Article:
Puppy Forum and Dog Forums banner
Status
Not open for further replies.
21 - 23 of 23 Posts

·
Registered
Joined
·
7,378 Posts
Speaking to crating... I have seen no correlation between "high energy dogs" and crating. But it isn't simply about crate=confinement/boredom=crazy when you let them out. The quality of a dog's time in the crate matters. The quality of a dog's time loose matters. The quality of a dog's exercise matters. And each dog responds differently to all three factors (and many more).

From my personal experience, both of my current dogs are high energy (they tolerate and enjoy large amounts of exercise and never act tired), and high arousal (regardless of exercise amount, they get amped up immediately if the right stimuli appear). I am sometimes jealous of people whose dogs come home nice and content after a hike and take a nap. My 9 month old dog came home from a 9 mile hike, played harder than usual with my other dog (who also went on the hike and was still game to play) for a solid hour, and was more inappropriate with him than I've seen in weeks. I basically had to tether her for her to take a nap. And she's not even as 'wired' in general as my 4 yo Dutch shepherd. In contrast, on some busier work days I just take them on two neighborhood walks and they are much calmer. Both these dogs have in the past grown up with double digit crate times during the day (as well as overnight).

Overall I've seen no correlation between extended crating (within reason) and problem behaviors in my own dogs, in my coworker's dogs, friend's dogs, or client's dogs. There is also no scientific evidence that crating for an ~8 hr work day is detrimental. Which doesn't mean that everyone should do it or that it is bad. But just saying, the whole crate debate is interesting and there are many, many more factors that affect a dog's energy levels and problem behaviors.

I do think that just because a dog enjoys zooming around and some level of unbridled freedom, it doesn't mean that freedom is necessarily good for them either. And if a dog already has challenging behaviors with other dogs, people, etc. I would be working on improving that dog's adoptability, which sometimes means limiting freedoms. For example, speaking to this particular dog, if she is already dog selective and leash reactive then I would absolutely work on in-home settling skills and not allow her to react at things walking by the fence. Some might find it cruel to keep a dog inside more when it so enjoys being outside. But practicing reactivity can exacerbate the behavior. And at the end of the day it is likely perceived aggression towards animals or people that determine if this dog has a happy ending... Not how much she enjoys being outside in a fenced yard or how well she tolerates being crated during a workday.
 
  • Like
Reactions: vanee

·
Super Moderator
Joined
·
3,041 Posts
@storyist I used dog sports as one example of a case where an adopter with no yard might be able to provide a high-quality outlet for an energetic. I know that's not most people, even when counting people who do sports classes for fun and don't plan on competing, but it's not impossible either. I don't know what kind of demographic vanee's dealing with or how popular or accessible various dog sports are, nor how do I know how many avid hikers are in their area, or whether there's accessible dog-friendly swimming options. But even if any or all of these things are uncommon, I don't feel it invalidates my point that eliminating adopters on the basis of them not having a yard - or needing to crate a reasonable amount of time - runs the risk of eliminating really good potential homes, and that the adopter's lifestyle, experience, and plans for the dog should be a bigger deciding factor than the property they live on.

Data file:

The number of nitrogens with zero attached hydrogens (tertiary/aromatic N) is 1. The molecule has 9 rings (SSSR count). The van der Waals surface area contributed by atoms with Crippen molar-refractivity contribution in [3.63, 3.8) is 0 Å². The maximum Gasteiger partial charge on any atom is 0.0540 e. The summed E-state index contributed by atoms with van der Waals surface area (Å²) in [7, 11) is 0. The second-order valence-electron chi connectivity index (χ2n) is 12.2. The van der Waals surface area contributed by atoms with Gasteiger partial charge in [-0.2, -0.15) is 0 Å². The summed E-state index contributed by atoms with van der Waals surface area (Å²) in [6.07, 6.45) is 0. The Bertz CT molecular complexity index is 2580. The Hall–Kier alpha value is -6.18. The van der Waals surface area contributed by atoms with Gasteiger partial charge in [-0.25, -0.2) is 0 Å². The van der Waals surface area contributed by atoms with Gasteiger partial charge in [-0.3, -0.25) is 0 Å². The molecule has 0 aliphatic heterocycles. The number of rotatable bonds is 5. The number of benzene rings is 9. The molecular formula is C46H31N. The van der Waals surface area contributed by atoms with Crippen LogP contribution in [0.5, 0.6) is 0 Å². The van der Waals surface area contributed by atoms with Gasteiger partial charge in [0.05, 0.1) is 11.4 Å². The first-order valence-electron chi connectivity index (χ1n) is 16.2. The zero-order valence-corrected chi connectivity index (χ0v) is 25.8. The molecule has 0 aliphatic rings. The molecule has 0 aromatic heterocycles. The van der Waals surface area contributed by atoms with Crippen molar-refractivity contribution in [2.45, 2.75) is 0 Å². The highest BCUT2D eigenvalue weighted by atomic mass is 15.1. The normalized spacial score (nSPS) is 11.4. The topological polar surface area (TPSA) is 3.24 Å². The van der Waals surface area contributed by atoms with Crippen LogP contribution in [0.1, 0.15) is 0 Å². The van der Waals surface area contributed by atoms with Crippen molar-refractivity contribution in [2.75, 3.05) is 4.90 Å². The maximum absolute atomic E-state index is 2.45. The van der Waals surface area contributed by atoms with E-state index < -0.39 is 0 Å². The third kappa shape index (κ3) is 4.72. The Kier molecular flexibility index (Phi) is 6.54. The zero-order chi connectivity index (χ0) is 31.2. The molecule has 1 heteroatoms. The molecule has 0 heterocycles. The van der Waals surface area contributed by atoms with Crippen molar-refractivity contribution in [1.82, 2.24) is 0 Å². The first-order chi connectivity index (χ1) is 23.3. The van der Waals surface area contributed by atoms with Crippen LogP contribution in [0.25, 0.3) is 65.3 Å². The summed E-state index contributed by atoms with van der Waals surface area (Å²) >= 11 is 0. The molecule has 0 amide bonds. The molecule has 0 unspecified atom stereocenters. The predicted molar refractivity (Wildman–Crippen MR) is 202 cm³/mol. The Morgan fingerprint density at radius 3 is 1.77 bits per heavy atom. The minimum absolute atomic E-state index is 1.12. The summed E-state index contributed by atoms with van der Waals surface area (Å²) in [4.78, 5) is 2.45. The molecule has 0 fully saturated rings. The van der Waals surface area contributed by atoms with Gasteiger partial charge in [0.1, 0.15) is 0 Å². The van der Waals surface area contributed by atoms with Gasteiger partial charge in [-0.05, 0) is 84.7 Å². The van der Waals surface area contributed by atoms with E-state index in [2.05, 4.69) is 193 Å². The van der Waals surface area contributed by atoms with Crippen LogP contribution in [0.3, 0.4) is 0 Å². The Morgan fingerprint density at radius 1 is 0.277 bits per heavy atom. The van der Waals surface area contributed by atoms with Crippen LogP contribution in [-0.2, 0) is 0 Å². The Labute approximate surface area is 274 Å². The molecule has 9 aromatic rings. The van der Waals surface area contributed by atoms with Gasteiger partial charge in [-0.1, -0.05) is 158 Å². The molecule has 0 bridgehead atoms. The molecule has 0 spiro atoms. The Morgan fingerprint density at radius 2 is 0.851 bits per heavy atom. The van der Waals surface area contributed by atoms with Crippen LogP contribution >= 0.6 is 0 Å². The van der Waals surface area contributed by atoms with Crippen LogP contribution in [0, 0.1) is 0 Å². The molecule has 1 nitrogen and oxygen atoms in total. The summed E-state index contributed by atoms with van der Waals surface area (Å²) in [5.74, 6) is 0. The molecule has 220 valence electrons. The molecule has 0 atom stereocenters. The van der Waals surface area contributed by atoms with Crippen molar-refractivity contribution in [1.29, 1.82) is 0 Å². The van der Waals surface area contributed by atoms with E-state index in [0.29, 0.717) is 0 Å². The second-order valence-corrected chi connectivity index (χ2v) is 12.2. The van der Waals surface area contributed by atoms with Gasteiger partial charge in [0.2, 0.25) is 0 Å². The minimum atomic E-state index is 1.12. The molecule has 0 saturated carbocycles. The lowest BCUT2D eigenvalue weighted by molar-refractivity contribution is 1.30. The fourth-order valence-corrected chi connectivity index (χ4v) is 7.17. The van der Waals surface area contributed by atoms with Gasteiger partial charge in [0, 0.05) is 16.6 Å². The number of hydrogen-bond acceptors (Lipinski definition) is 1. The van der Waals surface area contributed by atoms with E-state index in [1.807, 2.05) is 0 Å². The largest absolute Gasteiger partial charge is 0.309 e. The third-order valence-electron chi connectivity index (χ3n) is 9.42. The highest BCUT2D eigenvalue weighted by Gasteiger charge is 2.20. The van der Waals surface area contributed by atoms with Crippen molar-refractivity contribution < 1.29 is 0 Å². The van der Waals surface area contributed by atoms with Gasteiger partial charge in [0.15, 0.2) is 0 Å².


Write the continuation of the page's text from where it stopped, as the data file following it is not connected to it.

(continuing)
·
Registered
Joined
·
78 Posts
@storyist I used dog sports as one example of a case where an adopter with no yard might be able to provide a high-quality outlet for an energetic. I know that's not most people, even when counting people who do sports classes for fun and don't plan on competing, but it's not impossible either. I don't know what kind of demographic vanee's dealing with or how popular or accessible various dog sports are, nor how do I know how many avid hikers are in their area, or whether there's accessible dog-friendly swimming options. But even if any or all of these things are uncommon, I don't feel it invalidates my point that eliminating adopters on the basis of them not having a yard - or needing to crate a reasonable amount of time - runs the risk of eliminating really good potential homes, and that the adopter's lifestyle, experience, and plans for the dog should be a bigger deciding factor than the property they live on.
i agree...i think its possible to crate a dog as necessary within reason without negative effects as long as they get plenty of activity otherwise... ive read things like “don’t even think of having a dutch shepherd without a yard”... i say BS.... might be a challenge... but doable...
 
21 - 23 of 23 Posts
Status
Not open for further replies.
Top